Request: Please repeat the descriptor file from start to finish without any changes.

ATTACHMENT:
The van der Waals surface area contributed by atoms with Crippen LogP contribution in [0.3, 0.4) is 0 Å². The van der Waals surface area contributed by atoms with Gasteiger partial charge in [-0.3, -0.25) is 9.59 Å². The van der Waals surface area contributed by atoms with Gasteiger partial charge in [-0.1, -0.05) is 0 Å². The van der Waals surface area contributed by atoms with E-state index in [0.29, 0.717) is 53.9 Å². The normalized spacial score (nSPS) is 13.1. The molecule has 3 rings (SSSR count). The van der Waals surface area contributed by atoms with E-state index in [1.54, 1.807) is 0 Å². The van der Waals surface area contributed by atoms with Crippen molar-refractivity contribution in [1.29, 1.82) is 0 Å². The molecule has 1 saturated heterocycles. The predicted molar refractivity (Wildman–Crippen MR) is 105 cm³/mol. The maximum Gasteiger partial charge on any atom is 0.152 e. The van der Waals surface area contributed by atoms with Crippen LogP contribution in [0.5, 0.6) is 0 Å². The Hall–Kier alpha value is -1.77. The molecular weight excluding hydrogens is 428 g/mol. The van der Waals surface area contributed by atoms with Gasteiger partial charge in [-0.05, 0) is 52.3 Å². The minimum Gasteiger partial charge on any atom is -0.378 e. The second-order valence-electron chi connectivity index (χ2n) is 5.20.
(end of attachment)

The van der Waals surface area contributed by atoms with Crippen LogP contribution in [0.3, 0.4) is 0 Å². The van der Waals surface area contributed by atoms with Gasteiger partial charge in [-0.3, -0.25) is 9.59 Å². The van der Waals surface area contributed by atoms with Gasteiger partial charge in [-0.1, -0.05) is 0 Å². The van der Waals surface area contributed by atoms with E-state index in [0.29, 0.717) is 53.9 Å². The normalized spacial score (nSPS) is 13.1. The molecule has 3 rings (SSSR count). The van der Waals surface area contributed by atoms with E-state index in [1.54, 1.807) is 0 Å². The van der Waals surface area contributed by atoms with Crippen molar-refractivity contribution in [1.29, 1.82) is 0 Å². The molecule has 1 saturated heterocycles. The predicted molar refractivity (Wildman–Crippen MR) is 105 cm³/mol. The maximum Gasteiger partial charge on any atom is 0.152 e. The van der Waals surface area contributed by atoms with Crippen LogP contribution in [0.5, 0.6) is 0 Å². The Hall–Kier alpha value is -1.77. The molecular weight excluding hydrogens is 428 g/mol. The van der Waals surface area contributed by atoms with Gasteiger partial charge in [-0.05, 0) is 52.3 Å². The minimum Gasteiger partial charge on any atom is -0.378 e. The second-order valence-electron chi connectivity index (χ2n) is 5.20.